Lightware is Solid Gear – Even in the Trenches
Creating a huge interactive exhibition is a challenge already big enough, but recreating it at different venues as a travelling exhibition may be the most challenging task facing an exhibitor organizer.
IEC Exhibitions took the challenge of translating the London Imperial War Museum’s permanent WW1 exhibition into something that can effectively flat pack ’n’ rack into a container.
The exhibition’s massive audiovisual equipment includes 17 Epson projectors, numerous 42 inch touchscreen displays and an automated audio tour - just to mention the core multimedia elements - and of course all the precious relics of the presented historical era also travel along. The exhibition’s project manager, Ki McGinty finds it fascinating how the possibilities have changed radically with the advent of HDBaseT. They had to find an AV solution that could travel the world: equipment that would be low maintenance and ‘keeps ticking away from a hardware perspective’ – so the AV has got to be reliable and robust.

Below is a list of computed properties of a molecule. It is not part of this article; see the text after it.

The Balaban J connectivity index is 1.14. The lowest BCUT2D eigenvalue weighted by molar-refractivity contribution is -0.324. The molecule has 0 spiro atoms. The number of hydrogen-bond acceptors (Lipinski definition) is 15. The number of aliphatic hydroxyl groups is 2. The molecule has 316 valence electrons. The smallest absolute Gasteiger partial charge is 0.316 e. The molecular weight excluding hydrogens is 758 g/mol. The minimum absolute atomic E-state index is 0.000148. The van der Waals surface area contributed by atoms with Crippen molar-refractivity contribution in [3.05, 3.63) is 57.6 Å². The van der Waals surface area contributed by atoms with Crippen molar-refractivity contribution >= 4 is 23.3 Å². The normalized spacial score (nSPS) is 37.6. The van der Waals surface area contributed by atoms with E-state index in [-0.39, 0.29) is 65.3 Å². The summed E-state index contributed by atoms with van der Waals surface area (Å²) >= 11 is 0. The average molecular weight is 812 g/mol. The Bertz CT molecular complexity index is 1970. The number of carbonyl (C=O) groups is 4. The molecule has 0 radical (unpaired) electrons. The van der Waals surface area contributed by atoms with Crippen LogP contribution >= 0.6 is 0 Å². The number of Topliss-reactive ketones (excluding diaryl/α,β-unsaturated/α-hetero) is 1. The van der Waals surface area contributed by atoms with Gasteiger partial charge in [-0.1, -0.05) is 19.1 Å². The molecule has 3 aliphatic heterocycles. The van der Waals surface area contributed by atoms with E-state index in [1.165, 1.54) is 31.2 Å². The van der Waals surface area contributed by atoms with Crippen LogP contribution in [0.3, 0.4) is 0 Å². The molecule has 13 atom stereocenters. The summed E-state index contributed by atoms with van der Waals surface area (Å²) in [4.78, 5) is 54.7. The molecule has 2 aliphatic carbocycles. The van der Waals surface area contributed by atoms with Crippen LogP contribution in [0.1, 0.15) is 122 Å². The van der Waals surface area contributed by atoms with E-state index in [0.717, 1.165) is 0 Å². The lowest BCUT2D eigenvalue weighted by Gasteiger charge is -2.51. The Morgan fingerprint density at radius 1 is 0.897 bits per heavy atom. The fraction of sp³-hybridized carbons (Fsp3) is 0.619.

Their choice fell on the 17 Epson G Series for projectors, because of the onboard HDBaseT, but to cut down costs, they also had to use 11 non-HDBaseT projectors as well and coupled those with a small Lightware HDBaseT receiver, the HDMI-TPS-RX95.
In the rack room they used Lightware equipment as sender (23 x DVI-HDCP-TPS-TX95 units), and as Mr McGinty put it: “Lightware gear has been pretty solid.” For joining the transmitter gear in the racks they equipped 23 Lightware EDID Managers which supply a constant resolution and refresh rate to the Dataton Watchout computers running the show – even if the machines are powered down.
Ki McGinty added that “Windows doesn’t like on/off and reboot when addressing screens and Watchout gets a bit funky, particularly if you’ve got multiple resolutions in one array, like the portrait-oriented Red Baron display, for example, it looks at it as a different resolution because it’s 1200 wide by 1920 high instead of the other way around. So the moment it kinda drops one resolution, it would kill all four projectors in the array. The EDID emulator helps settle things down.”
To read more about the travelling WW1 Centenary Exhibition and all the AV challenges it poses read the whole article here: http://www.av.net.au/wp/index.php/in-the-trenches/